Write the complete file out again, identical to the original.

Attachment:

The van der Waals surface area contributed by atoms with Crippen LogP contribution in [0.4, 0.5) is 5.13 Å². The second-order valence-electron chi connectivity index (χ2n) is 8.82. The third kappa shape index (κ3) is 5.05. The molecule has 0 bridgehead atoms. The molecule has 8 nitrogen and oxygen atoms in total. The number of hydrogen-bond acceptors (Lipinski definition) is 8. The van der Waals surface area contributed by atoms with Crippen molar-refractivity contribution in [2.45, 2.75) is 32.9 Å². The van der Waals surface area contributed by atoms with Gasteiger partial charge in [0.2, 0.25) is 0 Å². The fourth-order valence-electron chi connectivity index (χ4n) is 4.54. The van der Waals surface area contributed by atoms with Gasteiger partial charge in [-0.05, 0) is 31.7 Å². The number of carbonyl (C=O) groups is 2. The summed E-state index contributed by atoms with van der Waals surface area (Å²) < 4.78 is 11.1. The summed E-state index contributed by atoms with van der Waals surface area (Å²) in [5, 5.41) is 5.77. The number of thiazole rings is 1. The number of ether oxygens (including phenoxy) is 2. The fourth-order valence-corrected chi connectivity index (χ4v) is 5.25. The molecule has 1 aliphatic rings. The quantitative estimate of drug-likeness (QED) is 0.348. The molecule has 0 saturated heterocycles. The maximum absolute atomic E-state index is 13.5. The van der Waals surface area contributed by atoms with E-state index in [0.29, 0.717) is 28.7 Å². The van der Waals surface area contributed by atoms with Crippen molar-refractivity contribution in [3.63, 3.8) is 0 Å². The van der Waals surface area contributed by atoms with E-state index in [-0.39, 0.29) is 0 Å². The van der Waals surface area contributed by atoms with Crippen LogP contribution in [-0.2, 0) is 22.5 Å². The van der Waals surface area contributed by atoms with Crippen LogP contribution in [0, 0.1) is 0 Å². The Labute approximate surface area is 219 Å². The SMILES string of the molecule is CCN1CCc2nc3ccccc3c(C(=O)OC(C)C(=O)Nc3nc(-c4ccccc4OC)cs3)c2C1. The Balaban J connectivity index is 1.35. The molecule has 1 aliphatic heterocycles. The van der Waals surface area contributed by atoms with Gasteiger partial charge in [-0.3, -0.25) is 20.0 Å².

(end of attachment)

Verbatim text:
The van der Waals surface area contributed by atoms with Crippen LogP contribution in [0.4, 0.5) is 5.13 Å². The second-order valence-electron chi connectivity index (χ2n) is 8.82. The third kappa shape index (κ3) is 5.05. The molecule has 0 bridgehead atoms. The molecule has 8 nitrogen and oxygen atoms in total. The number of hydrogen-bond acceptors (Lipinski definition) is 8. The van der Waals surface area contributed by atoms with Crippen molar-refractivity contribution in [2.45, 2.75) is 32.9 Å². The van der Waals surface area contributed by atoms with Gasteiger partial charge in [0.2, 0.25) is 0 Å². The fourth-order valence-electron chi connectivity index (χ4n) is 4.54. The van der Waals surface area contributed by atoms with Gasteiger partial charge in [-0.05, 0) is 31.7 Å². The number of carbonyl (C=O) groups is 2. The summed E-state index contributed by atoms with van der Waals surface area (Å²) < 4.78 is 11.1. The summed E-state index contributed by atoms with van der Waals surface area (Å²) in [5, 5.41) is 5.77. The number of thiazole rings is 1. The number of ether oxygens (including phenoxy) is 2. The fourth-order valence-corrected chi connectivity index (χ4v) is 5.25. The molecule has 1 aliphatic rings. The quantitative estimate of drug-likeness (QED) is 0.348. The molecule has 0 saturated heterocycles. The maximum absolute atomic E-state index is 13.5. The van der Waals surface area contributed by atoms with E-state index in [0.29, 0.717) is 28.7 Å². The van der Waals surface area contributed by atoms with Crippen molar-refractivity contribution in [3.63, 3.8) is 0 Å². The van der Waals surface area contributed by atoms with E-state index in [-0.39, 0.29) is 0 Å². The van der Waals surface area contributed by atoms with Crippen LogP contribution in [-0.2, 0) is 22.5 Å². The van der Waals surface area contributed by atoms with Crippen LogP contribution in [0, 0.1) is 0 Å². The Labute approximate surface area is 219 Å². The SMILES string of the molecule is CCN1CCc2nc3ccccc3c(C(=O)OC(C)C(=O)Nc3nc(-c4ccccc4OC)cs3)c2C1. The Balaban J connectivity index is 1.35. The molecule has 1 aliphatic heterocycles. The van der Waals surface area contributed by atoms with Gasteiger partial charge in [-0.3, -0.25) is 20.0 Å².